Read all the latest news in the September PSAM newsletter. The newsletter includes articles from PSAM staff and partners, information about events and conferences attended by PSAM staff, and ongoing initiatives within the organisation.
Residents of Grahamstown (Makhanda) are up in arms at collapsed service delivery in the small city, with a growing sector of the community calling for residents to divert their rates payments into a separate bank account.
The Unemployed Peoples’ Movement (UPM) is one of the loudest voices advocating for a rates “redeployment”, with UPM’s Ayanda Kota saying they have been left with no choice.
“We have tried meetings, constitutional interventions, protest. We’ve tried to improve things through the courts. Nothing works.
“Perhaps withholding rates will bring change,” Kota said.
In what turned out to be fiery public debate this week, residents denounced the Makana municipality and its council for inefficiency and failed service delivery.
The city’s decrepit water and sewerage infrastructure has resulted in massive leaks of both fresh treated water, and sewage flowing down suburban roads and past schools.
Uncollected rubbish decomposes in piles on every street in Grahamstown east and informal rubbish dumps have multiplied across the city.
The roads are potholed; cattle, donkeys and other stray animals wander unchecked in roads, including national and regional roads such as the N2 which circumnavigate the city.
Disadvantaged areas in Grahamstown east are particularly hard hit on all fronts and suffer prolonged water outages.
It is almost the last refuge of the bucket system, and failure by the municipality to remove sewage leads to people emptying buckets in street gutters.
The poorly treated water has resulted in people suffering stomach bugs and massive sores across their bodies.
But, while some feel their last resort is a rates boycott, Public Service Accountability Monitor director Jay Kruuse spoke out strongly against it.
“It will make matters worse. Many courts in SA, including the Constitutional Court, have criticized residents who take the law into their own hands.”
During the debate, Makana mayor Nomhle Gaga said rates accounted for about 20% of the R334m collected annually by Makana and a boycott would hinder the municipality’s ability to provide reliable services.
Municipal Manager Moppo Mene says he’s committed to transparency and and has appealed to
residents to engage with him rather than support a rates boycott. Meanwhile, Makana Revive! says
it was not driving a call on social media this week for citizens to divert a portion of their rates to the
Grahamstown (Makhanda) NPO.
Facebook and Whatsapp group debates began with residents’ frustration at the state of
infrastructure and governance in Makana Municipality and moved to the ethics; the risk and cost of
litigation against the withholder; the problem of paying money to an NGO that isn’t obliged to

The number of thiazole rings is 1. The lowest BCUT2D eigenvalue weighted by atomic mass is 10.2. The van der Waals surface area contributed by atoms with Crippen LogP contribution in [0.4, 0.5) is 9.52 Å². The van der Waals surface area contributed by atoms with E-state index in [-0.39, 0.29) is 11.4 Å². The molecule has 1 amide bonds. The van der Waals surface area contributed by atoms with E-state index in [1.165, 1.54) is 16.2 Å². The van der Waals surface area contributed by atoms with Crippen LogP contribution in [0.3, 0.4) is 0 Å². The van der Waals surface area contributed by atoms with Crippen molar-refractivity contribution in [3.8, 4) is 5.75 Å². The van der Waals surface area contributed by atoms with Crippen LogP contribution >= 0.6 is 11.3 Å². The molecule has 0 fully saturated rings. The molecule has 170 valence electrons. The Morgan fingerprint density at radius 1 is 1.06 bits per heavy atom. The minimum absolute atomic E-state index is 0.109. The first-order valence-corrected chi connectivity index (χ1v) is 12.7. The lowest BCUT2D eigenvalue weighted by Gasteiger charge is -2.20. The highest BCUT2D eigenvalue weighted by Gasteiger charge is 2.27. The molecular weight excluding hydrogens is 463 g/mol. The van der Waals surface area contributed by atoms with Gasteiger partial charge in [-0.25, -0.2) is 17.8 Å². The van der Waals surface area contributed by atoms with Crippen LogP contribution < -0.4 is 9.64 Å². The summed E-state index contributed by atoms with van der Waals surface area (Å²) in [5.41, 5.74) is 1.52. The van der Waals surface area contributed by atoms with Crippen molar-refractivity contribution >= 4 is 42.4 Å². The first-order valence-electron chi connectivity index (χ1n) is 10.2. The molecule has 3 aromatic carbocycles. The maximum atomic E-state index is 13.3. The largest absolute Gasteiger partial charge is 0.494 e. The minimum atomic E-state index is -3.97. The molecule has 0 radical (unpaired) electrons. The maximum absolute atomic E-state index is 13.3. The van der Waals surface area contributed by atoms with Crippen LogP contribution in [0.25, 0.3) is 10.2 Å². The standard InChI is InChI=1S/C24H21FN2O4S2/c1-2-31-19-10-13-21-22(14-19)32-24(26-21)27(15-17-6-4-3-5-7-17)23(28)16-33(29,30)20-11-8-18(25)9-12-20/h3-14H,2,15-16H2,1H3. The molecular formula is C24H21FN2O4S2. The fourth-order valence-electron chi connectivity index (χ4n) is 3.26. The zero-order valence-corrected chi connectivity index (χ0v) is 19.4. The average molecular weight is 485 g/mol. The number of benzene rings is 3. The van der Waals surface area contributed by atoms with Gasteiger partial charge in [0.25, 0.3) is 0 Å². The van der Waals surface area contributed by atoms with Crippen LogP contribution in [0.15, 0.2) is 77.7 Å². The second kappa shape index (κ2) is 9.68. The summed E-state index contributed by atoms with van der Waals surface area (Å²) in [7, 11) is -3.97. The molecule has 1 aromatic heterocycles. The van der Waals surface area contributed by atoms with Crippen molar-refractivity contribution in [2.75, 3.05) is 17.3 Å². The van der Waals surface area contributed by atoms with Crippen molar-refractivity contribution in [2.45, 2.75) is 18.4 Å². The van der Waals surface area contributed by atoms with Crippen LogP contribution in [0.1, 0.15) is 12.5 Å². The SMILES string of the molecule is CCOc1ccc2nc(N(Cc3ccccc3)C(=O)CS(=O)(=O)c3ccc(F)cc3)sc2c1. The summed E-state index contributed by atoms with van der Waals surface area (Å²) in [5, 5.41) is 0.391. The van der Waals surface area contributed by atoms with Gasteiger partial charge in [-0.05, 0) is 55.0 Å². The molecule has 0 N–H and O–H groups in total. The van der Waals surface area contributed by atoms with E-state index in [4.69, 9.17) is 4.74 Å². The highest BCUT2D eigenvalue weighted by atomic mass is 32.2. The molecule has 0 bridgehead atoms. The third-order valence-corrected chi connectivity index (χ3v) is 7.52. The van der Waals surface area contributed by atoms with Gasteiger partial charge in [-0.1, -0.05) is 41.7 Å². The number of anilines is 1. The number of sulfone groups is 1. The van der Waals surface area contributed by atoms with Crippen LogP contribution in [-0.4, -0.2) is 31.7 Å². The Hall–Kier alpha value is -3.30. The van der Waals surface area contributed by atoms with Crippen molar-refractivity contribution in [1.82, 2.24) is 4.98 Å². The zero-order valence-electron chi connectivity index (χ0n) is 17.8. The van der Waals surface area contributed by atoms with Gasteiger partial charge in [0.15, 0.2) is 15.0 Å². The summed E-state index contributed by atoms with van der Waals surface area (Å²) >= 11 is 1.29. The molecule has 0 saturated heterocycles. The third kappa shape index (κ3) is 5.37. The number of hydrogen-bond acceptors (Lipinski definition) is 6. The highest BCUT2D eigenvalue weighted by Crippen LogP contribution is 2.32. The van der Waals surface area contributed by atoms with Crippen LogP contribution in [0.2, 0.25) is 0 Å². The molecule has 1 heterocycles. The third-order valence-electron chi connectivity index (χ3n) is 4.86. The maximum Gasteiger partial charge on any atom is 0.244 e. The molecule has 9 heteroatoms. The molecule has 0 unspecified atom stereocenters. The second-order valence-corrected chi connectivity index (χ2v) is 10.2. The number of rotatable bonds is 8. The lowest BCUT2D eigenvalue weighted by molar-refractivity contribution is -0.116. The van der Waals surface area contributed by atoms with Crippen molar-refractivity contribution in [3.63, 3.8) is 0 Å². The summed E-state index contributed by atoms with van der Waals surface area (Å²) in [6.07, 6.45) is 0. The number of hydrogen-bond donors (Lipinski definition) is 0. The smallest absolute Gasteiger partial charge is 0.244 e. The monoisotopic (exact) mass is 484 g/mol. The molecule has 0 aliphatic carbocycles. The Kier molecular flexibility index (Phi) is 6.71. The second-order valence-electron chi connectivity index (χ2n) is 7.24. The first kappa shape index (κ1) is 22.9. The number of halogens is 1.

account directly to the public and the suggestion that legal tools should be used to make the
“Calling all Makana ratepayers! Please join us in withholding rates. Why pay rates to a dysfunctional
Municipality that is clearly allowing our town to go to wreck and ruin?” wrote a resident on the
Grahamstown Facebook page. “It’s time that we stand together and say NO! It’s time for action!
From now on we will divert a portion of our rates payment to Makana Revive! and we challenge
fellow rate payers to do the same.”
However, Makana Revive! member Ron Weissenberg says the call does not come from the
“Makana Revive! has never called for a rates boycott and has no view on what people do with their
own money,” Weissenberg said. “Makana Revive was mentioned several times as a likely recipient
given the track record on repairs and maintenance in and around Makana. This created the
impression that Makana Revive had called for this. Not correct.”
Public Service watchdog PSAM said the Constitutional Court (CC) had commented and ruled on the
withholding of rates in various judgments.
Jay Kruuse, Director of the Public Service Accountability Monitor, cited the case of Pretoria City
Council v Walker  ZACC 1; 1998 (2) SA 363 (CC); 1998 (3) BCLR 257 (CC) in which the City
Council characterised such conduct as impermissible self-help.
In this case, the Constitutional Court had said, “Local government is as important a tier of public
administration as any. It has to continue functioning for the common good; it, however, cannot do
so efficiently and effectively if every person who has a grievance about the conduct of a public
official or a governmental structure were to take the law into his or her own hands or resort to self-
help by withholding payment for services rendered. That conduct carries with it the potential for
chaos and anarchy and can therefore not be appropriate. The kind of society envisaged in the
Constitution implies also the exercise of responsibility towards the systems and structures of society.
A culture of self-help in which people refuse to pay for services they have received is not acceptable.
It is pre-eminently for the courts to grant appropriate relief against any public official, institution or
government when there are grievances.”
Mene, who started at Makana Municipality on 1 August, said several organisations had already
engaged with him constructively.
“This discussion is an unfortunate debate,” Mene said in response to questions from Grocott’s Mail.
“The whole Council has and is working all out to fix the administration of Makana.”
Mene said he’d committed to the Municipality conducting itself more transparently and responsively
on issues affecting Makana residents.
“Many organisations in the City have welcomed my presence and engaged me on various issues,” Mene said. “We seem to be closer and this discussion will create unnecessary tensions for our City.
“Let those who are unhappy with the way we do things come forward and engage my office. I commit to serve you with the best of my ability in a manner that will pull all of us together for the betterment of our city.”
The rates debate
Comments on public and private social media groups indicated a lot of support for the move, with many at the end of their tether.